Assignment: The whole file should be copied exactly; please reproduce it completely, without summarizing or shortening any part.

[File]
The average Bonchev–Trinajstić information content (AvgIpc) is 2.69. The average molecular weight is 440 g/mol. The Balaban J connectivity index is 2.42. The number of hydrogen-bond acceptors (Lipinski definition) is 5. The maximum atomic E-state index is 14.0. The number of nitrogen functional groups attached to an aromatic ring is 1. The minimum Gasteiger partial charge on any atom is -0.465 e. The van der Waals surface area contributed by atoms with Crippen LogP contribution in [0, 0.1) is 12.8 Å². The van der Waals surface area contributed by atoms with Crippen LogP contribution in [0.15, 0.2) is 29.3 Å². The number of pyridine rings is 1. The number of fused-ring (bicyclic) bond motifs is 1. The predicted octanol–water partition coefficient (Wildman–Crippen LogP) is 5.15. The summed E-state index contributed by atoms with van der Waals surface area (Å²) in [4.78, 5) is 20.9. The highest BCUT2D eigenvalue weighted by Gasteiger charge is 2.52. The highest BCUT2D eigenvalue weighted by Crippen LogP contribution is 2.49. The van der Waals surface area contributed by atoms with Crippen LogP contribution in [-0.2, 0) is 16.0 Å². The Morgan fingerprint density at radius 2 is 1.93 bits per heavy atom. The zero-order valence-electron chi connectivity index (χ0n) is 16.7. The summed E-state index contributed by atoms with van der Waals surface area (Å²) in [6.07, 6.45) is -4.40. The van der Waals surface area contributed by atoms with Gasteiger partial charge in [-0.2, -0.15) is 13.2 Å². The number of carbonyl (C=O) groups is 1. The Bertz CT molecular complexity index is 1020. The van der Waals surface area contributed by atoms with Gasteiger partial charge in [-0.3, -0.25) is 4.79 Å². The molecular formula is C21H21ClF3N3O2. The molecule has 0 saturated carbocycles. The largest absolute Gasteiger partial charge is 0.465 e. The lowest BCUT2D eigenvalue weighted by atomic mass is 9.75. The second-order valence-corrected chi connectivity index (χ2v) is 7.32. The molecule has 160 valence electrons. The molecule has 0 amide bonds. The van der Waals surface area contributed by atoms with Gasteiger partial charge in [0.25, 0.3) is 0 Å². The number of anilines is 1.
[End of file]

The average Bonchev–Trinajstić information content (AvgIpc) is 2.69. The average molecular weight is 440 g/mol. The Balaban J connectivity index is 2.42. The number of hydrogen-bond acceptors (Lipinski definition) is 5. The maximum atomic E-state index is 14.0. The number of nitrogen functional groups attached to an aromatic ring is 1. The minimum Gasteiger partial charge on any atom is -0.465 e. The van der Waals surface area contributed by atoms with Crippen LogP contribution in [0, 0.1) is 12.8 Å². The van der Waals surface area contributed by atoms with Crippen LogP contribution in [0.15, 0.2) is 29.3 Å². The number of pyridine rings is 1. The number of fused-ring (bicyclic) bond motifs is 1. The predicted octanol–water partition coefficient (Wildman–Crippen LogP) is 5.15. The summed E-state index contributed by atoms with van der Waals surface area (Å²) in [4.78, 5) is 20.9. The highest BCUT2D eigenvalue weighted by Gasteiger charge is 2.52. The highest BCUT2D eigenvalue weighted by Crippen LogP contribution is 2.49. The van der Waals surface area contributed by atoms with Crippen LogP contribution in [-0.2, 0) is 16.0 Å². The Morgan fingerprint density at radius 2 is 1.93 bits per heavy atom. The zero-order valence-electron chi connectivity index (χ0n) is 16.7. The summed E-state index contributed by atoms with van der Waals surface area (Å²) in [6.07, 6.45) is -4.40. The van der Waals surface area contributed by atoms with Gasteiger partial charge in [-0.2, -0.15) is 13.2 Å². The number of carbonyl (C=O) groups is 1. The Bertz CT molecular complexity index is 1020. The van der Waals surface area contributed by atoms with Gasteiger partial charge in [-0.3, -0.25) is 4.79 Å². The molecular formula is C21H21ClF3N3O2. The molecule has 0 saturated carbocycles. The largest absolute Gasteiger partial charge is 0.465 e. The lowest BCUT2D eigenvalue weighted by atomic mass is 9.75. The second-order valence-corrected chi connectivity index (χ2v) is 7.32. The molecule has 160 valence electrons. The molecule has 0 amide bonds. The van der Waals surface area contributed by atoms with Gasteiger partial charge in [0.25, 0.3) is 0 Å². The number of anilines is 1.